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3 of 4 people found the following review helpful
4.0 out of 5 stars Relatively brief & lacking good maps (but there is a supplementary online resource), 14 Jun 2014
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E. L. Wisty "World Domination League" (Devon, UK) - See all my reviews
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This review is from: The Secret History of the Roman Roads of Britain (Hardcover)
M. C. Bishop's book begins with a consideration of the prehistory of Roman roads, and is of the opinion that they were re-using pre-existent unmetalled roads. Two chapters follow on the construction of roads in the Roman period, followed by their later development and use. Bishop is of the opinion that the roads were purely built for military purposes, movement of troops and also acting as their supply network, and not specifically for general use - economic development resulting from their civilian use for trade was an accidental by-product. The author sees the existence of the road network as evidence of Britain as a militarised province throughout rather than on the frontiers only, with forts throughout to safeguard the military supply network against endemic brigandage.

The next chapter argues that the Roman road network determined the location of battles throughout Britain's later history. It consists of not much more than a list of brief descriptions of battles and which road in the numbering used by Margary's survey dating from the 1960's and 1970's the battle is supposed to have taken place near. Since Margary is out of print, and the book only has one page on the frontispiece with a map and Margary's numbering which is not very detailed and does not mark towns, it's not very helpful. (There are other maps in the book marking forts and towns on the road network, but the towns are not named and the roads not numbered.) There is however an online resource from the author to go alongside the book which uses Google maps with overlays of Margary's roads. I would still have liked overlays of Roman towns though, which is still lacking on those maps. The overlays of battle sites here don't really seem to me to support the general hypothesis that battles always occurred very close to roads - the author seems too keen to assume that if a battle did not occur near a known road, that just means there was a road nearby not yet discovered.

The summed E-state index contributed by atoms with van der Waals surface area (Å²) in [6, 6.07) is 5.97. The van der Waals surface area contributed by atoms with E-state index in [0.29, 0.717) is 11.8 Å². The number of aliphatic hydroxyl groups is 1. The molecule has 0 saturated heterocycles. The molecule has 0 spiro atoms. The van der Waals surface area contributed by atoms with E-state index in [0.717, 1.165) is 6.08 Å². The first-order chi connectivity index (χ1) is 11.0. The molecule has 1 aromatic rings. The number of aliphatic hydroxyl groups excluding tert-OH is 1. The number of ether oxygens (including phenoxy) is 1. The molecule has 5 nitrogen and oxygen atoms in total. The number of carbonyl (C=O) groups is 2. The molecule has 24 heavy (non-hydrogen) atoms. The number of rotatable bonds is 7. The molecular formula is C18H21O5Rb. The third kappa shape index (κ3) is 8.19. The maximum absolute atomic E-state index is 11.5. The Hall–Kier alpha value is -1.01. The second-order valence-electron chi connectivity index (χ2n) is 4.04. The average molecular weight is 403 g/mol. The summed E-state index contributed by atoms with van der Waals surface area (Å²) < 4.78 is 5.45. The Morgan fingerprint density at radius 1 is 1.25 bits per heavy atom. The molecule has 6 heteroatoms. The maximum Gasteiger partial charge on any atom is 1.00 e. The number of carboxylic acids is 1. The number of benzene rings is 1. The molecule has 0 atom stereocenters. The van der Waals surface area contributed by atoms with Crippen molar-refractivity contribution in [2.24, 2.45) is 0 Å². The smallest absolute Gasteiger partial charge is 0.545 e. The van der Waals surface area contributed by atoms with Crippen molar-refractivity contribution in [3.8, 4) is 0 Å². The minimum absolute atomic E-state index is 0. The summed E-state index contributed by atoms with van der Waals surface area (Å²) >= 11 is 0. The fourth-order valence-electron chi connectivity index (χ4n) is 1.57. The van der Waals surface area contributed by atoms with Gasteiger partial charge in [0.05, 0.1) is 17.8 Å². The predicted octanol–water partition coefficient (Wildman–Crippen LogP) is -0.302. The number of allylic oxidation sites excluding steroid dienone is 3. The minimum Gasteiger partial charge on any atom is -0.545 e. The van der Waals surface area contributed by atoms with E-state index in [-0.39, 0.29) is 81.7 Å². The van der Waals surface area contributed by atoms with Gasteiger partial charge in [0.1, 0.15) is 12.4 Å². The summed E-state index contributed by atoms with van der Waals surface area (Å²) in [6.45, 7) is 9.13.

The following chapter discusses rediscovery of Roman roads by modern researchers and the final chapter is a summarisation. There are appendices of list of Margary's road numbers and battles with associated Margary number, a decent further reading list (including online resources, both the author's own and others) and bibliography. Bishop decries the decline of the Ordnance Survey Roman Britain map between the fourth and fifth editions, saying it has become more of a children's wallchart than a serious resource. Certainly comparing my fifth edition to the Margary network, it is somewhat lacking in its coverage of roads other than the major ones.

Overall the book is somewhat brief, and in itself lacks maps of sufficient detail to make a great deal of sense of the Margary numbers used throughout. However the aforementioned online resource goes some way towards rectifying this, though as mentioned before an overlay of Roman towns would make it much more helpful. The book on its own I would only rate 3 stars, but with the website I'll bump it up to 4.
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The Secret History of the Roman Roads of Britain
The Secret History of the Roman Roads of Britain by M. C. Bishop (Hardcover - 7 May 2014)
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